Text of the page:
Australians prefer traditional banks over digital-only, in large part due to the ability to speak to a bank teller face-to-face, a new survey has found.
UserTesting has announced results from a global survey commissioned by UserTesting and conducted by OnePoll. This study also revealed interesting consumer insights into the Australian banking industry.
Despite major technological advancements in digital banking, 27% of Australians still strictly use traditional banks, ditching digital-only completely. In comparison, only 14% overall said they’d rather just use a digital bank with no physical presence. Digital banking definitely has its advantages, yet a majority of their users wished that their banks offered some of the perks traditional banks already have, such as the 31% of them that wish digital banks offered the ability to talk to humans for customer support.
According to Accenture’s Top 10 Banking Trends for 2023, over the past decade and a half, traditional banks faced with lower interest rates, turned their attention away from the totality of customers financial needs to isolated products that generated revenue. Simultaneously the fintech universe exploded with innovations and competition to banks. Features like digital wallets and mobile banking apps created convenience, and the ease of mobile payments from anywhere makes digital banking appealing. This ease and access to digital currency has also led some folks to spend more frivolously, findings from the recently conducted UserTesting and OnePoll study shows that nearly half (49%) of Australian Gen Z admit that they are more likely to spend more recklessly when using digital payment options.
“We are seeing a strange dichotomy in banking unfolding in front of us,” says Dana Bishop, VP of Experience Research Strategy at UserTesting.
“We know physical banking branches are closing in droves, yet the data here support that consumers, especially in younger generations. crave the in-person benefits traditional banks provide. Its important for digital banking platforms to consider the preferences and behaviours of their customers when building and designing products and services in order to meet these more human-oriented banking needs.”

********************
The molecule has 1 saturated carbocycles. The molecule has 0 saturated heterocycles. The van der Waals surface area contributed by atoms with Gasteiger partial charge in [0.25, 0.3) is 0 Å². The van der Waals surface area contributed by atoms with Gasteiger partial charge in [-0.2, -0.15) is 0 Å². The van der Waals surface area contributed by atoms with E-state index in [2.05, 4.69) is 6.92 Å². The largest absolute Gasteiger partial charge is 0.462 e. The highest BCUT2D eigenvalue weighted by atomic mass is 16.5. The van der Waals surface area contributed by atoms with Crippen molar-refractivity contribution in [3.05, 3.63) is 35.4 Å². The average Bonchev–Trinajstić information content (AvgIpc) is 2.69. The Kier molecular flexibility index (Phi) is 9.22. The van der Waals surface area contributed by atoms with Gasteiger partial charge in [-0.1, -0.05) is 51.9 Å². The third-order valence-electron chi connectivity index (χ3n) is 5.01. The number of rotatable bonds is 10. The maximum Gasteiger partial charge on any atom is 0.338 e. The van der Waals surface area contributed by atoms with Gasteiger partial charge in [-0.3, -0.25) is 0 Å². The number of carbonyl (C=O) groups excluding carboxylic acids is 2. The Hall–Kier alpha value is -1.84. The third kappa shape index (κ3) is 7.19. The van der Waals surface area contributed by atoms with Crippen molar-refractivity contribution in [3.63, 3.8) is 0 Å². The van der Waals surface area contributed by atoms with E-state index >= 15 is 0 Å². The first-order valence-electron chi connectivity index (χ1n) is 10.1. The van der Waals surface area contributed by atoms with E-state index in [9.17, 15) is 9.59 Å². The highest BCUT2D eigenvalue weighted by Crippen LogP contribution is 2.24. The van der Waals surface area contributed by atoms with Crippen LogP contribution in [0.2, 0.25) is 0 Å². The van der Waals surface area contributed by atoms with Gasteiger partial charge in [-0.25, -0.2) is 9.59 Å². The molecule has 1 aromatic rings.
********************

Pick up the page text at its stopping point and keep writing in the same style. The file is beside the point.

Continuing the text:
Findings from the study also revealed that:
Rising Confidence Amongst Aussies in Mobile Banking Apps and Digital Wallets
As technology evolves, digital banking solutions are becoming increasingly popular in Australia. As per UserTesting, 45% of Australians have expressed their trust in digital wallets and mobile banking apps as a reliable means of making payments. This trust is seen especially among younger generations who have grown up with technology and are more likely to adopt new ways of managing their finances. 53% of Gen Z and 52% of millennials have shown trust in digital wallets and mobile banking apps as compared to just 36% of baby boomers.
Large Proportion of Australians Divided in Trust Between Digital and Traditional Banks
This survey revealed that 45% of Australians trust digital and traditional banks equally. However, the study also revealed that 31% of respondents trust traditional banks more, while only 4% trust digital banks more. Customers value human interaction and traditional bank locations for their transactions’ accuracy, as noted by 44% and 36% of respondents, respectively.
Meanwhile, digital banks’ main appeal is their ability to provide access to money anywhere, cited by 49% of respondents. Additionally, 43% of respondents found digital banking faster, while 36% found it easier than traditional banking.
Human Touch Takes Precedence Over AI
This survey revealed that Australian customers still value human interaction in banking, as 44% of respondents prefer to speak with bank tellers face-to-face. However, despite the preference for in-person interaction, a significant majority of Australians (88%) have not spoken with a bank teller face-to-face in the past two weeks.
Cash, Cards, or Digital Wallets? How Aussies Pay for Goods and Services
Given the proliferation of payment solutions, debit cards remain the preferred payment method for most people as per 40% of respondents. While 24% prefer credit cards. Surprisingly, cash was only preferred by 9% of respondents and was mainly used for emergency purposes.
Furthermore, it was found that debit cards were the preferred payment method for groceries. mobile payment apps were the top choice for miscellaneous purchases and entertainment. For recurring bills and utility bills, autopay was found to be the most popular option, while EFT and wire transfer were used for utilities. While money transfer was found to be the best payment method for rent and mortgage payments.
“In reality, there’s still an open space for hybrid institutions to exist,” Bishop says.
“Both digital and traditional banking platforms have their exclusive benefits, but there is a clear want and need for institutions to exist in both physical and digital worlds, providing the shared perks either can offer.”